Saturday, July 5, 2008

Clapping for Kepler! - Part I

Have you heard of Kepler's three laws of planetary motion? Do you even know who Johannes Kepler is? Well, he was the great astronomer and mathematician who worked on information on Tycho Brahe (another interesting astronomer!), and realised that planets don't move in perfect circular paths around the Sun!

Well, you might say that's rather commonsense - but try saying it about 250 years ago, when no one knew of Newton's Laws of Motion, and when everyone thought that force was required to sustain motion! Clearly then, it would've been an astronomical task (no pun intended!) to derive and deduce the path taken by the celestial planets.
Let's dive in immediately, because I simply cannot stand dwelling on simple historical facts anymore; to get into the heat of action, let us have Kepler's 2nd Law in a nice statement:

Equal areas are swept out by the radius vector connecting the planet to the Sun in equal times.

Well, I'll explain that in another post, but harkening back to what I'm really interested in for this entry, let us assume for a second that there is no gravitational force or whatsoever in this Universe. Would Kepler's 2nd Law still hold? Well, very much! And I shall endeavour to prove this to you now.

First of all, what does a force do to the state of motion? Easy, it changes either the direction and/or the magnitude of the velocity of the body in motion. Next, where exactly and in what direction does gravity act if you're travelling around the Sun? Easy also: gravity acts also in a straight line towards the centre of the Sun and acts at your centre of mass. Basically this means that the gravitational force is a radial force, a force that acts towards the centre of the mass providing the gravitational field.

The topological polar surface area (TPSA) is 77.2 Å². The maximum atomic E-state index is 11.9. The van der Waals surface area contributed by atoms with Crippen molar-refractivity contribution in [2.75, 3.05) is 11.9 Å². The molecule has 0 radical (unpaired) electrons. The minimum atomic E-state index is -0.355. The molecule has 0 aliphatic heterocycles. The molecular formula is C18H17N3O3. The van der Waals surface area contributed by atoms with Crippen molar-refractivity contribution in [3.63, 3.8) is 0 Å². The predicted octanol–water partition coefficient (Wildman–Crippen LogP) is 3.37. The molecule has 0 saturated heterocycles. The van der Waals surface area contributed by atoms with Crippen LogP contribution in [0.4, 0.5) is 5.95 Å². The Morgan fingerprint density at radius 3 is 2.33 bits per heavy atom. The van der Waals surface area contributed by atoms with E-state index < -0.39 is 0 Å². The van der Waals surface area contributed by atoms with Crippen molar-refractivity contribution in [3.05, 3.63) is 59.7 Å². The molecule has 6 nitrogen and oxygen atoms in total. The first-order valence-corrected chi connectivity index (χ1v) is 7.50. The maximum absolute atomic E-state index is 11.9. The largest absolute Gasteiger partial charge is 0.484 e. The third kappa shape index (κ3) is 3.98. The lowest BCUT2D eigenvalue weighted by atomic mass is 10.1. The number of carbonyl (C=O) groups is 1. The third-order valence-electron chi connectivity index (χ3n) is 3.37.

So, let us now assume that the Sun is infinitely massive with respect to the Earth or any other object (and it is rather much so!), which is justified by its very much larger mass - if so, then we can neglect the Sun's motion and say that it is effectively in rest in our mathematical treatment. Now, let us have a moving rocket - this rocket moves up, in a straight line, at constant velocity of 10 m/s. And we have three positions outlined below, A, B and C, all in equal intervals of 5 s. So let's refer to the picture below that I've so kindly (ahem!) drawn out for your ease of interpretation of the physical situation at hand:

Now, I've mentioned already this is a thought experiment to see what happens to Kepler's 2nd Law if there were no gravity, and this explains why the rocket has no force on it and continues moving in a straight line with constant speed.

So, the two triangles to compare now, are obviously triangles OAB and OBC; notice that both have the same height h, and because the speed of the rocket is the same, and equal time intervals have passed, we must agree that the rocket travels the same distance in the same amount of time, and therefore AB = BC.

What then is the formula giving the area of triangles? Well, if you've forgotten, it's:

Area of a triangle = 1/2(base)(height)

Since OAB and OBC have the same height h, and the same base (AB = BC), we conclude that they must have the same area! And this must then mean that Kepler's 2nd Law holds true even in the absence of gravity! That equal areas are swept out in equal times. :)

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